The Lord Sandwich (HMB Endeavour) discovered at Rhode Island, USA.

Archaeologists are searching for the remains of HMB Endeavour in Newport Harbour, Rhode Island, USA. The search is led by American archaeologist, Dr Kathy Abbass, Director of the Rhode Island Marine Archaeology Project (RIMAP).

Dr Abbass’ research shows that HMB Endeavour was paid off by the British Royal Navy after returning to England. It was renamed Lord Sandwich and used by the British Board of Transport to carry troops to North America during the American War of Independence. In August 1778, the Lord Sandwich was scuttled with 12 other transports in Newport Harbour to blockade the port against an invading French fleet.

Although Dr Abbass and RIMAP are greatly interested in the Lord Sandwich, their main objective is to research, record, document, interpret and help protect all the vessels lost in Rhode Island waters during the American War of Independence.

Surveying the wreck site

In 1999, a combined RIMAP-ANMM team surveyed a promising wreck site. They analysed the construction techniques and timber scantlings, and identified sediment, stone and coal, ruling out the possibility that the wreck was the Lord Sandwich. However, their efforts showed that the team’s methodology could identify the ex-Endeavour if it was found.

Wreck found

In 2000, the team conducted a remote sensing survey of Newport Harbour to identify potential wreck sites. A limited test excavation was done on one possible site, GAMMA, revealing a large transverse timber (possibly a frame) lying directly over what appeared to be the keelson of a ship.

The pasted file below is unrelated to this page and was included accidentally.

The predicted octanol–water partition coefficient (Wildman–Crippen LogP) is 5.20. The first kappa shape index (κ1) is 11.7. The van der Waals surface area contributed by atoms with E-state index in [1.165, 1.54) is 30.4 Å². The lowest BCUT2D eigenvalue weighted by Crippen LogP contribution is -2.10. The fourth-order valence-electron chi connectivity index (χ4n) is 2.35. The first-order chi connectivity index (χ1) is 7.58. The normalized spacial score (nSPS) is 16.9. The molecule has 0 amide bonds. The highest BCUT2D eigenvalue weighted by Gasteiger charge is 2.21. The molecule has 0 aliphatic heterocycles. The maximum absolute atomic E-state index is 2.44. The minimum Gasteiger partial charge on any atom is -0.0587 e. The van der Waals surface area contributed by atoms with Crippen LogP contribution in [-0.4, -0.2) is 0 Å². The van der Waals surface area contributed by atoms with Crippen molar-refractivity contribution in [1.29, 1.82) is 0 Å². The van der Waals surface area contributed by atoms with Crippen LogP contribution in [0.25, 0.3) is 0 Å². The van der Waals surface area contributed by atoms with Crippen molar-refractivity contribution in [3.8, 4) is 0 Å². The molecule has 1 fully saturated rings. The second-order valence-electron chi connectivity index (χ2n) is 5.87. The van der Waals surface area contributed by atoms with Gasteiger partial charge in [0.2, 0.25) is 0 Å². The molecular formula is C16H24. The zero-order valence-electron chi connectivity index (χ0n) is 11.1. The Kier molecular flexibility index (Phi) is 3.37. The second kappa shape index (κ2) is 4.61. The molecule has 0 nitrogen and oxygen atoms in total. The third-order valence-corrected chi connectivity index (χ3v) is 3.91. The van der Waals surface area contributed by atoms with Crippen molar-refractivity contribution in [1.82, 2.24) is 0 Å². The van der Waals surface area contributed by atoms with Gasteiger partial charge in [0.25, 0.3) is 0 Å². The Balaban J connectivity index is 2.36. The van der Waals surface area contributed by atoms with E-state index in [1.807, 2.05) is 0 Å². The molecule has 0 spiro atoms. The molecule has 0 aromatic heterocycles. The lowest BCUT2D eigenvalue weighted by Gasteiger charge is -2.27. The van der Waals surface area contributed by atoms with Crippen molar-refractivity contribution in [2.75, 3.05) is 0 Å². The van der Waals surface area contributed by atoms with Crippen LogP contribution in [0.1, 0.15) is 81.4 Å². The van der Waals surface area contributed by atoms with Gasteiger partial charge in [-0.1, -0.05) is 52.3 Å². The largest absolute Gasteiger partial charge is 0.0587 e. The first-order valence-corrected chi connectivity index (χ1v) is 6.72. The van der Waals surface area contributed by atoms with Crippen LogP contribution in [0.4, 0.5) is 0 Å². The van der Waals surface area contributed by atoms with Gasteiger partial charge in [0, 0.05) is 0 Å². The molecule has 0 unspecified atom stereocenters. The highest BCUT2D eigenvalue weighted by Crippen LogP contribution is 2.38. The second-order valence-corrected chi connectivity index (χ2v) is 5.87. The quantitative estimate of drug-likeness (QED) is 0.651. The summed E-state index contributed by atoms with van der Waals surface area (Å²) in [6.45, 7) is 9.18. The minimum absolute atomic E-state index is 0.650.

Measurements indicated that the wreck was an 18th-century vessel, between 300 and 400 tons and of similar construction to some of the scuttled transports.

In 2001, the combined team excavated further at the GAMMA site. They found the remains of the keelson, stem post and additional floor timbers which can be compared to the original plans of the Endeavour drawn up by the Deptford Dockyard in 1768.

The team also uncovered additional timbers, including internal or ceiling planking, iron fastenings and treenails, floors and futtocks (the components that make up the frame of a ship) and, eventually, the keel itself.

The scantlings (timber measurements) of the excavated remains were compared to the four known sets of ship’s plans of Endeavour, along with construction drawings of other known transports.

Of the transports known to have been scuttled in Newport Harbour, the results compared favourably with:

  • American-built ship Britannia of 374 tons

  • two English-built ships, the 320-ton Rachel and Mary

  • the 368-ton Lord Sandwich, formerly HMB Endeavour.

With the potential archaeological and historical significance of the site, further investigations were carried out in 2002, 2004 and 2007. Find out more at The Rhode Island Marine Archaeology Project (RIMAP) website.

The archaeological work continues and Dr Abbass has asked the ANMM’s continued involvement in the project. The ANMM director has been invited to join the board of the Foundation for the Preservation of Captain Cook’s Ships, a USA organisation providing administrative and fundraising support for RIMAP’s work. The museum is committed to further collaboration with RIMAP in this research, subject to obtaining the necessary funding support.

The Endeavour Sestercentennial Project seeks to raise funds in Australia for that express purpose, and to work towards the 250th anniversary celebrations in the year 2020.

See also campaign by Hon Greg Hunt MP to obtain for Australia Flinders’ maps, Australia’s “birth certificate”.

(source acknowledgement: Australian National Maritime Museum)